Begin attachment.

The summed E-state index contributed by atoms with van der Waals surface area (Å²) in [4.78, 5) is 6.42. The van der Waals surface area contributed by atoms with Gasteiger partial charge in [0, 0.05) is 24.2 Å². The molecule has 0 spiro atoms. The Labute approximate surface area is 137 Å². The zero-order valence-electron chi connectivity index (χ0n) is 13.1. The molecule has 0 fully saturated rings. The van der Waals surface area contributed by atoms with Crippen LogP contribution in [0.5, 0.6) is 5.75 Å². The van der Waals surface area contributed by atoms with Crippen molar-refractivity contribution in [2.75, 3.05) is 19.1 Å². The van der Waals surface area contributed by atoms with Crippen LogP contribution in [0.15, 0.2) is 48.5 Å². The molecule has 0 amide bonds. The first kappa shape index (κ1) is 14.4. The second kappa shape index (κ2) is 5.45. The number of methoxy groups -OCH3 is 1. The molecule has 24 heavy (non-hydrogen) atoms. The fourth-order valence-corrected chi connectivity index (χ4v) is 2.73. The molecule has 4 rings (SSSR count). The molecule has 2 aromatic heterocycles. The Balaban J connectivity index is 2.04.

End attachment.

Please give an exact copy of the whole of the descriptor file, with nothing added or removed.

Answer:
The summed E-state index contributed by atoms with van der Waals surface area (Å²) in [4.78, 5) is 6.42. The van der Waals surface area contributed by atoms with Gasteiger partial charge in [0, 0.05) is 24.2 Å². The molecule has 0 spiro atoms. The Labute approximate surface area is 137 Å². The zero-order valence-electron chi connectivity index (χ0n) is 13.1. The molecule has 0 fully saturated rings. The van der Waals surface area contributed by atoms with Crippen LogP contribution in [0.5, 0.6) is 5.75 Å². The van der Waals surface area contributed by atoms with Crippen molar-refractivity contribution in [2.75, 3.05) is 19.1 Å². The van der Waals surface area contributed by atoms with Crippen LogP contribution in [0.15, 0.2) is 48.5 Å². The molecule has 0 amide bonds. The first kappa shape index (κ1) is 14.4. The second kappa shape index (κ2) is 5.45. The number of methoxy groups -OCH3 is 1. The molecule has 24 heavy (non-hydrogen) atoms. The fourth-order valence-corrected chi connectivity index (χ4v) is 2.73. The molecule has 4 rings (SSSR count). The molecule has 2 aromatic heterocycles. The Balaban J connectivity index is 2.04.